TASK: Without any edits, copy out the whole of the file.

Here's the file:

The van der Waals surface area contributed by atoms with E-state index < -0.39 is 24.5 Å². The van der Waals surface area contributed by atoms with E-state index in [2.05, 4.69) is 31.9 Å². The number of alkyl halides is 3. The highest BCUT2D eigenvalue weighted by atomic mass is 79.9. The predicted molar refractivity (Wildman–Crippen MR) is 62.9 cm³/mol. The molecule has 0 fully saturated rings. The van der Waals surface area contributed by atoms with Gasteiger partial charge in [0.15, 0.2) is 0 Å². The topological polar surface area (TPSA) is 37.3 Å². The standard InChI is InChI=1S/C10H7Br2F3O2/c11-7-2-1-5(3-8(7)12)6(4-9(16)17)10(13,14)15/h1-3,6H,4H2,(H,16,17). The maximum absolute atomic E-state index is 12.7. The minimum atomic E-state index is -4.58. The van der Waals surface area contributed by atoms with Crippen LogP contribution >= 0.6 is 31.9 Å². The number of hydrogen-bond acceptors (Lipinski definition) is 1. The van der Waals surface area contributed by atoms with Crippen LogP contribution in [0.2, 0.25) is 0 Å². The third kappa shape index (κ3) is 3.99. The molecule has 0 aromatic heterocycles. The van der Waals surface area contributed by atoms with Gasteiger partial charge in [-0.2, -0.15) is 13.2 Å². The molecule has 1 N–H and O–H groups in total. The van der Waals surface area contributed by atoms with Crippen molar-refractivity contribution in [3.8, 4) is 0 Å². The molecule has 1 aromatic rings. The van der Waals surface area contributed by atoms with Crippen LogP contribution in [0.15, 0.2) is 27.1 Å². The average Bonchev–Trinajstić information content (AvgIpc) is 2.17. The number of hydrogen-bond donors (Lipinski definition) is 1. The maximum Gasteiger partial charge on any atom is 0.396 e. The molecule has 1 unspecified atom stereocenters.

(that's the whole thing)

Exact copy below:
The van der Waals surface area contributed by atoms with E-state index < -0.39 is 24.5 Å². The van der Waals surface area contributed by atoms with E-state index in [2.05, 4.69) is 31.9 Å². The number of alkyl halides is 3. The highest BCUT2D eigenvalue weighted by atomic mass is 79.9. The predicted molar refractivity (Wildman–Crippen MR) is 62.9 cm³/mol. The molecule has 0 fully saturated rings. The van der Waals surface area contributed by atoms with Gasteiger partial charge in [0.15, 0.2) is 0 Å². The topological polar surface area (TPSA) is 37.3 Å². The standard InChI is InChI=1S/C10H7Br2F3O2/c11-7-2-1-5(3-8(7)12)6(4-9(16)17)10(13,14)15/h1-3,6H,4H2,(H,16,17). The maximum absolute atomic E-state index is 12.7. The minimum atomic E-state index is -4.58. The van der Waals surface area contributed by atoms with Crippen LogP contribution >= 0.6 is 31.9 Å². The number of hydrogen-bond acceptors (Lipinski definition) is 1. The van der Waals surface area contributed by atoms with Crippen LogP contribution in [0.2, 0.25) is 0 Å². The third kappa shape index (κ3) is 3.99. The molecule has 0 aromatic heterocycles. The van der Waals surface area contributed by atoms with Gasteiger partial charge in [-0.2, -0.15) is 13.2 Å². The molecule has 1 N–H and O–H groups in total. The van der Waals surface area contributed by atoms with Crippen molar-refractivity contribution in [3.8, 4) is 0 Å². The molecule has 1 aromatic rings. The van der Waals surface area contributed by atoms with Crippen LogP contribution in [0.15, 0.2) is 27.1 Å². The average Bonchev–Trinajstić information content (AvgIpc) is 2.17. The number of hydrogen-bond donors (Lipinski definition) is 1. The maximum Gasteiger partial charge on any atom is 0.396 e. The molecule has 1 unspecified atom stereocenters.